How to Make a Sourdough Starter

Making your own sourdough starter can seem like a daunting task, but let me be the first one to tell you how very simple it really is!

So simple in fact that it took me 3 times to get it right! Because my first one went moldy when I forgot to feed it one day during the starting period. The second one died a slow and horrible death when I forgot to feed it for a few weeks. ahem.

Let me rephrase, it’s simple when you do it correctly.

What you’ll need

  • 2 sterilized jars or bowls (not metal)
  • A non metallic spoon
  • A coffee filter or thin fabric
  • whole wheat flour, spelt, rye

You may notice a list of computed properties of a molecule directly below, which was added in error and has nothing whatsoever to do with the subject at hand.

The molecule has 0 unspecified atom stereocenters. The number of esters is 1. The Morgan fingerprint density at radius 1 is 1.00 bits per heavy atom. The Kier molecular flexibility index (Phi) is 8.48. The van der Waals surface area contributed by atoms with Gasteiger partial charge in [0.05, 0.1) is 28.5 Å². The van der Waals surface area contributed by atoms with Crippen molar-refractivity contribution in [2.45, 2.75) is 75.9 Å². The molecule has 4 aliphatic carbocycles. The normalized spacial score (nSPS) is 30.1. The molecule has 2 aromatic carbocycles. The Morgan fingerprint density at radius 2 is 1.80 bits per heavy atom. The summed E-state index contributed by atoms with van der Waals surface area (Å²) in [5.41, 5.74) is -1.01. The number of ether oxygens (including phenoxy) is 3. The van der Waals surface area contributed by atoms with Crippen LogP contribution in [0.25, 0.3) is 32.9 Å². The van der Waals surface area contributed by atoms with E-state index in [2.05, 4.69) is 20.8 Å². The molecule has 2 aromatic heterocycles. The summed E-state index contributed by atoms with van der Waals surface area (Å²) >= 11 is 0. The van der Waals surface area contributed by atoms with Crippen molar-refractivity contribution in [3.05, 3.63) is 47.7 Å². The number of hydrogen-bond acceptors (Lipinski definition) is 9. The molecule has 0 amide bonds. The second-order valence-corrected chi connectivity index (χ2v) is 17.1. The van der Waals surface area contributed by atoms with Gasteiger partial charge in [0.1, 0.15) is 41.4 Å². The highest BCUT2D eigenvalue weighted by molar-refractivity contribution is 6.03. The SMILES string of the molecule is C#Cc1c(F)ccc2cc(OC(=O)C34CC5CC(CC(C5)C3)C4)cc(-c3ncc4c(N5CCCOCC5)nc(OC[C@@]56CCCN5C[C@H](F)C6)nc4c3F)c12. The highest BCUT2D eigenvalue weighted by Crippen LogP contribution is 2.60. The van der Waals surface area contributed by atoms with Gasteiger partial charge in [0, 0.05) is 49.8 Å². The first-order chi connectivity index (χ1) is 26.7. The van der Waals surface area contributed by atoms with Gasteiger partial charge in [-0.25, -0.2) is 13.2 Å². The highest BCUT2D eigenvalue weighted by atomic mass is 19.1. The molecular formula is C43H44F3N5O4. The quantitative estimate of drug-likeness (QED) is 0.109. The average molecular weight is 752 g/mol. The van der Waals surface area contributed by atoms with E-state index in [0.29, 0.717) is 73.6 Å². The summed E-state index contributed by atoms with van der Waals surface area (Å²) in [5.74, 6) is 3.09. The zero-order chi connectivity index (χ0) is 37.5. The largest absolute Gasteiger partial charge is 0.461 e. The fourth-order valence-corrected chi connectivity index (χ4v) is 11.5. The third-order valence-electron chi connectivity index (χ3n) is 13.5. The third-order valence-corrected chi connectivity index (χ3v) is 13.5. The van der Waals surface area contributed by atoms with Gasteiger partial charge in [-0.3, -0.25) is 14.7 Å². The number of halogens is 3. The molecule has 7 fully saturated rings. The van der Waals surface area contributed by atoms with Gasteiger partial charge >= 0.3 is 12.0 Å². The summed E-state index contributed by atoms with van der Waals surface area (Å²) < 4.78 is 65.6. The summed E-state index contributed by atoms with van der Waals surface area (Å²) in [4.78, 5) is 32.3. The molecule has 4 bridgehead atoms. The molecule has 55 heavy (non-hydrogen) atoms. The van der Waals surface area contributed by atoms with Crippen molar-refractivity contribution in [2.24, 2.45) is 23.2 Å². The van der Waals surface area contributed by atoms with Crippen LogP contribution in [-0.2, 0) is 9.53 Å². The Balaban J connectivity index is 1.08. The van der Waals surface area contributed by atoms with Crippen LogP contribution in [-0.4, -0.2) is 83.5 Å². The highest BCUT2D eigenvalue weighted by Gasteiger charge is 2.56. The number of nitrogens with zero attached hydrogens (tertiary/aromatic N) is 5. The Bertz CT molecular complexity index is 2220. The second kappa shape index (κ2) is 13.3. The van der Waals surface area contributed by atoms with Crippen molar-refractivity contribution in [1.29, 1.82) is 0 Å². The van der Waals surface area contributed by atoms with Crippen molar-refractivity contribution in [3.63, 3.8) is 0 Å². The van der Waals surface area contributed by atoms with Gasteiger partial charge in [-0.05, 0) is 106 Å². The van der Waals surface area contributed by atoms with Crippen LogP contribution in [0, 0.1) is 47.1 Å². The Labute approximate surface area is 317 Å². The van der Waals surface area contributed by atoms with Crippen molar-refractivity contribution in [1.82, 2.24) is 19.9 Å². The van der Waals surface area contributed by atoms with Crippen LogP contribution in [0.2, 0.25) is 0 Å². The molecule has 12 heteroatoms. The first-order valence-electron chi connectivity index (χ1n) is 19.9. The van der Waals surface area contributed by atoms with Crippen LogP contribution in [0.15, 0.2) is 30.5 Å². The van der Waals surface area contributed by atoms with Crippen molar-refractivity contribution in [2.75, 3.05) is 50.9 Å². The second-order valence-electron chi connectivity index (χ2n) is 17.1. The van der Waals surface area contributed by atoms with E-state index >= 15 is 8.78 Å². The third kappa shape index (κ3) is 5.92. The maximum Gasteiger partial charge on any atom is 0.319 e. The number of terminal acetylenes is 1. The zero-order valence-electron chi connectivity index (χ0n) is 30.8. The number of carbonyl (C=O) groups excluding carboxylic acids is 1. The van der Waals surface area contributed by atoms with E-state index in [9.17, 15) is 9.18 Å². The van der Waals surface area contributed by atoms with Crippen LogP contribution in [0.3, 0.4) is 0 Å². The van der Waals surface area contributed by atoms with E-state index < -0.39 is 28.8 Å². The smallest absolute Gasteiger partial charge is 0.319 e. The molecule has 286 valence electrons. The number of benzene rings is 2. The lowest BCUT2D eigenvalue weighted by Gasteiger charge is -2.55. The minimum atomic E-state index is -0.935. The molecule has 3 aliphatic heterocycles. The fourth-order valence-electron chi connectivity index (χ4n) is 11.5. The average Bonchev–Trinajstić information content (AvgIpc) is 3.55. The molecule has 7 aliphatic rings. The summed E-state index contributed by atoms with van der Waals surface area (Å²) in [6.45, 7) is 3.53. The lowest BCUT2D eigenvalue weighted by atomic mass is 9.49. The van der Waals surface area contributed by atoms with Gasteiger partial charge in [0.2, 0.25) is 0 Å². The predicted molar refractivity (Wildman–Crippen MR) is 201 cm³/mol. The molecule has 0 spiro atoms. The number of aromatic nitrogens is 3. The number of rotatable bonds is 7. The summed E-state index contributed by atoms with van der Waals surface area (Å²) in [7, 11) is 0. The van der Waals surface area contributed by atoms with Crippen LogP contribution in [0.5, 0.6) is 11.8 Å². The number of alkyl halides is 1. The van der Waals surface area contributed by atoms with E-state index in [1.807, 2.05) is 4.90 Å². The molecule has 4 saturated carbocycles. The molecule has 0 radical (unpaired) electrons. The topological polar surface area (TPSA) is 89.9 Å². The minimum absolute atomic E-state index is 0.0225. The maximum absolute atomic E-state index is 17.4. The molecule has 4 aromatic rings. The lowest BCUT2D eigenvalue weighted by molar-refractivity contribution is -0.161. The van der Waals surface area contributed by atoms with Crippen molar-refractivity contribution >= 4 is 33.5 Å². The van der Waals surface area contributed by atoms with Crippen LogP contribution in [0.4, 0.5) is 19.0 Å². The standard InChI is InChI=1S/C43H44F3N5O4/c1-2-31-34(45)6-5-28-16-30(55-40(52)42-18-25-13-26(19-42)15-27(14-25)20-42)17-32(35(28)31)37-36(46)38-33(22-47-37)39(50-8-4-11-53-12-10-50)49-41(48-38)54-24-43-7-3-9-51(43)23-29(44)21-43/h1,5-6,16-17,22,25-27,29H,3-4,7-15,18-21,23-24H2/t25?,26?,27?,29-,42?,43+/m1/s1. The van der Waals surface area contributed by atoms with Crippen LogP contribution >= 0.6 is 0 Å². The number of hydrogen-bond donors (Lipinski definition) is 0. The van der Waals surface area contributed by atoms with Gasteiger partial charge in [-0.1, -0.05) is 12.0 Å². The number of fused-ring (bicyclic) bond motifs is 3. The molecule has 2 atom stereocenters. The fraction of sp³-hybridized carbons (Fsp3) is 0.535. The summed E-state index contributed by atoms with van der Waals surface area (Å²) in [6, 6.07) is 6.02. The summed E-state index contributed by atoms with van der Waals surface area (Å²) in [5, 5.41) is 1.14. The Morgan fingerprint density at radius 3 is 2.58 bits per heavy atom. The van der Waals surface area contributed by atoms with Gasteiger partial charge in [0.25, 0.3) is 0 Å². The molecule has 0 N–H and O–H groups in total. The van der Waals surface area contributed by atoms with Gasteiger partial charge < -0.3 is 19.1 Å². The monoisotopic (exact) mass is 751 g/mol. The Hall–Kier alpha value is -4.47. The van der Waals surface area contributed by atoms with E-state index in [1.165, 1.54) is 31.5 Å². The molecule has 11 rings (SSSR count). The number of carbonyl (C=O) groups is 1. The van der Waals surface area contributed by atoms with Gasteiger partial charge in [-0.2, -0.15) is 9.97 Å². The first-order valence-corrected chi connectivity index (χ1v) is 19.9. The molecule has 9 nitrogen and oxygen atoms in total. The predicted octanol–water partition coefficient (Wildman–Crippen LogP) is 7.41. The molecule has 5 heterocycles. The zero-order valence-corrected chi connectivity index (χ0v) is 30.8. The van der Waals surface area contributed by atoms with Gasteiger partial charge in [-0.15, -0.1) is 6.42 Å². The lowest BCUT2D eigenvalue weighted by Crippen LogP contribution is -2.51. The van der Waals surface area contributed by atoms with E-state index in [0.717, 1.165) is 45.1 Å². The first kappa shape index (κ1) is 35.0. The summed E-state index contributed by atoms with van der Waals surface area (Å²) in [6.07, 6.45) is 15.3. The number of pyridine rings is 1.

• water (if you have city water you must boil and let cool or aerate with a blender to rid it of chlorine)

Now the ratios of water to flour are 1:1 when starting a new sourdough starter. For this instructional I used 1/4 cup water and 1/4 cup flour for each feeding, though personally I’d go 1/2 cup if I did it over again. Because 1 + 1 does not equal 2 in this senario, so when I did 1/4 cup each day I ended up with less than 2 cups of starter.

Day One

Place a 1:1 ratio of flour and water into a clean and sterilized jar and stir well.

(Let me take a brief moment and point out my old starter in the jar, top right. Umm, that’s what happens when you forget to feed your starter. It dries out and turns to concrete)

Cover with the filter or thin towel and set in an open area so it can start collecting the natural yeast.

Day Two

Transfer the starter to a clean jar/bowl and feed your new pet another 1:1 ratio of flour and water in the same amount you used for day one. So if you used 1/2 cup for each, you’ll use 1/2 cup again. Stir well, cover, and set back out.